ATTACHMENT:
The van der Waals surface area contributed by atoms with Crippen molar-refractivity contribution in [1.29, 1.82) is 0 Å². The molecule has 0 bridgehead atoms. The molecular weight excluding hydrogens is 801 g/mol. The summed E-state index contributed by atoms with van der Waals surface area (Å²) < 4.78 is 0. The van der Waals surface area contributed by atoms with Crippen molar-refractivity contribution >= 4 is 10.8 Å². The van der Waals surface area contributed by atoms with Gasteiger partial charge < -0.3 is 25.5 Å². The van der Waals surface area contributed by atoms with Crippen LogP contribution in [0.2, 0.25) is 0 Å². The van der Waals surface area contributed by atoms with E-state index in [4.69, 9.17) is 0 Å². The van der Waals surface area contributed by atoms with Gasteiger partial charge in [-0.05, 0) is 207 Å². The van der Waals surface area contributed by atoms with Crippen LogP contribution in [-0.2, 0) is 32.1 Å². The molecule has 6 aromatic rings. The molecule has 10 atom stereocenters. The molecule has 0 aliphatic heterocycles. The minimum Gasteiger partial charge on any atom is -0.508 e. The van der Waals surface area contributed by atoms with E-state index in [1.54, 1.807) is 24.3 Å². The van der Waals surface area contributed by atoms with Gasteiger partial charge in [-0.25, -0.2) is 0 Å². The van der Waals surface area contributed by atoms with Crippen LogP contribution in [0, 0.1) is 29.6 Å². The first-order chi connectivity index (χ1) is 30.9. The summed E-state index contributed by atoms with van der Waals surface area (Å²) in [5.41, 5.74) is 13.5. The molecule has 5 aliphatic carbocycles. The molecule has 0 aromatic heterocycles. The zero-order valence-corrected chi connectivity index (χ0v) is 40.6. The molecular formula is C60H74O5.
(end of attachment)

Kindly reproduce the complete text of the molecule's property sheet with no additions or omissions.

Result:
The van der Waals surface area contributed by atoms with Crippen molar-refractivity contribution in [1.29, 1.82) is 0 Å². The molecule has 0 bridgehead atoms. The molecular weight excluding hydrogens is 801 g/mol. The summed E-state index contributed by atoms with van der Waals surface area (Å²) < 4.78 is 0. The van der Waals surface area contributed by atoms with Crippen molar-refractivity contribution >= 4 is 10.8 Å². The van der Waals surface area contributed by atoms with Gasteiger partial charge < -0.3 is 25.5 Å². The van der Waals surface area contributed by atoms with Crippen LogP contribution in [0.2, 0.25) is 0 Å². The van der Waals surface area contributed by atoms with E-state index in [4.69, 9.17) is 0 Å². The van der Waals surface area contributed by atoms with Gasteiger partial charge in [-0.05, 0) is 207 Å². The van der Waals surface area contributed by atoms with Crippen LogP contribution in [-0.2, 0) is 32.1 Å². The molecule has 6 aromatic rings. The molecule has 10 atom stereocenters. The molecule has 0 aliphatic heterocycles. The minimum Gasteiger partial charge on any atom is -0.508 e. The van der Waals surface area contributed by atoms with E-state index in [1.54, 1.807) is 24.3 Å². The van der Waals surface area contributed by atoms with Gasteiger partial charge in [-0.25, -0.2) is 0 Å². The van der Waals surface area contributed by atoms with Crippen LogP contribution in [0, 0.1) is 29.6 Å². The first-order chi connectivity index (χ1) is 30.9. The summed E-state index contributed by atoms with van der Waals surface area (Å²) in [5.41, 5.74) is 13.5. The molecule has 5 aliphatic carbocycles. The molecule has 0 aromatic heterocycles. The zero-order valence-corrected chi connectivity index (χ0v) is 40.6. The molecular formula is C60H74O5.